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Rheumatology (Oxford). 2002 Sep;41(9):1017-20.

Importance of species-specific antigens in the serodiagnosis of Chlamydia trachomatis reactive arthritis.

Author information

1
Division of Rheumatology, Department of Internal Medicine, University Hospital, Geneva, Switzerland.

Abstract

OBJECTIVES:

To determine the most sensitive and specific method of anti-Chlamydia antibody measurement for the serodiagnosis of Chlamydia trachomatis reactive arthritis.

METHODS:

Immunoblotting, enzyme-linked immunosorbent assays using six synthetic peptides or recombinant antigens and a microimmunofluorescence test were used to determine the presence of IgG, IgM and IgA in serum samples from 17 patients with C. trachomatis reactive arthritis. Twenty patients with other inflammatory arthropathies without evidence of urogenital C. trachomatis infection were used as controls.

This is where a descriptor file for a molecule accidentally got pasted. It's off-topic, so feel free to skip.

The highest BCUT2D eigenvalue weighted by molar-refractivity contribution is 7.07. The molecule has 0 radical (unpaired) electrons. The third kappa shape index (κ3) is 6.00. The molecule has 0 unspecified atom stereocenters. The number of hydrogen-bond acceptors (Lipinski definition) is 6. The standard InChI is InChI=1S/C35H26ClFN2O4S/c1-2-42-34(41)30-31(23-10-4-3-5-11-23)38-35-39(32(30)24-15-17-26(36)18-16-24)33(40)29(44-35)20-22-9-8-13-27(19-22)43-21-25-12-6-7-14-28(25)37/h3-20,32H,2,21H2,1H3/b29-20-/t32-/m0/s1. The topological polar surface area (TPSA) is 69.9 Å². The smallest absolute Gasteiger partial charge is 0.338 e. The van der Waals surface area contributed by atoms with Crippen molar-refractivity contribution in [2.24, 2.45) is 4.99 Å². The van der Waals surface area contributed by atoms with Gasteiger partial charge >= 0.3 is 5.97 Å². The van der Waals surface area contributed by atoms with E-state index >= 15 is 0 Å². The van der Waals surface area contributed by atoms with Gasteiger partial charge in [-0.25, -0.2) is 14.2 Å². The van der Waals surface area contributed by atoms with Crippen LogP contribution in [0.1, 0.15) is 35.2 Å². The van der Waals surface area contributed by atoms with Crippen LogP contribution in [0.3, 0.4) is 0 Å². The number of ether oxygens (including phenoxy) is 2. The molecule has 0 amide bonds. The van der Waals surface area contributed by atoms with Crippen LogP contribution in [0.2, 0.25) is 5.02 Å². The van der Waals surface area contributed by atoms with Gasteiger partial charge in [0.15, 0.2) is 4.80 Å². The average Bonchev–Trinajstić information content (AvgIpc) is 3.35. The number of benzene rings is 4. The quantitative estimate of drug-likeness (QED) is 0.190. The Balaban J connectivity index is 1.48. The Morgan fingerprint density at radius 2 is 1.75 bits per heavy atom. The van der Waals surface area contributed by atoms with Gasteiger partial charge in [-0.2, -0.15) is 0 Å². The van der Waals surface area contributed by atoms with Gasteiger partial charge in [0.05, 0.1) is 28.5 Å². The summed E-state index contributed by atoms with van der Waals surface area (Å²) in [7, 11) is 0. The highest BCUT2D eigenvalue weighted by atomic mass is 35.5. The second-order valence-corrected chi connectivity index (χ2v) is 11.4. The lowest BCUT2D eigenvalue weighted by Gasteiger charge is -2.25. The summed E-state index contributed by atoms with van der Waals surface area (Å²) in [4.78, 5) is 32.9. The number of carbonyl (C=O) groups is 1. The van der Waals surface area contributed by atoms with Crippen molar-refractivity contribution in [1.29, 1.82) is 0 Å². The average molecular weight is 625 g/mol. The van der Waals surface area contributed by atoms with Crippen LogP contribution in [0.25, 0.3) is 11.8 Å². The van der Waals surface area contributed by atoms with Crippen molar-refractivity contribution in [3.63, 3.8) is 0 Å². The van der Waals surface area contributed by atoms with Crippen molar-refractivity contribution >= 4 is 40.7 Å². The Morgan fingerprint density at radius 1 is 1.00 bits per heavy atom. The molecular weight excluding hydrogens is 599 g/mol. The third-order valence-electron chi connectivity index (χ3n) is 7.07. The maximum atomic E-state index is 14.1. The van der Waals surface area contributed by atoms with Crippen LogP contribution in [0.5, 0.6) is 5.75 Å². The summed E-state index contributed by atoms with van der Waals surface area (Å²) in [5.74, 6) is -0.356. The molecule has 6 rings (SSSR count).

RESULTS:

The best association of sensitivity (76%) and specificity (85%) was obtained when IgG and/or IgA reactivity to two species-specific antigens was determined. These antigens were synthetic peptides, derived from species-specific epitopes in the variable domain IV of the major outer membrane protein (MOMP) (Labsystems, Finland) and recombinant polypeptide encoded by open reading frame 3 of the plasmid (pgp3).

CONCLUSIONS:

IgG and/or IgA anti-MOMP-derived peptides and anti-pgp3 could be useful for the diagnosis of probable C. trachomatis reactive arthritis.

PMID:
12209035
DOI:
10.1093/rheumatology/41.9.1017
[Indexed for MEDLINE]

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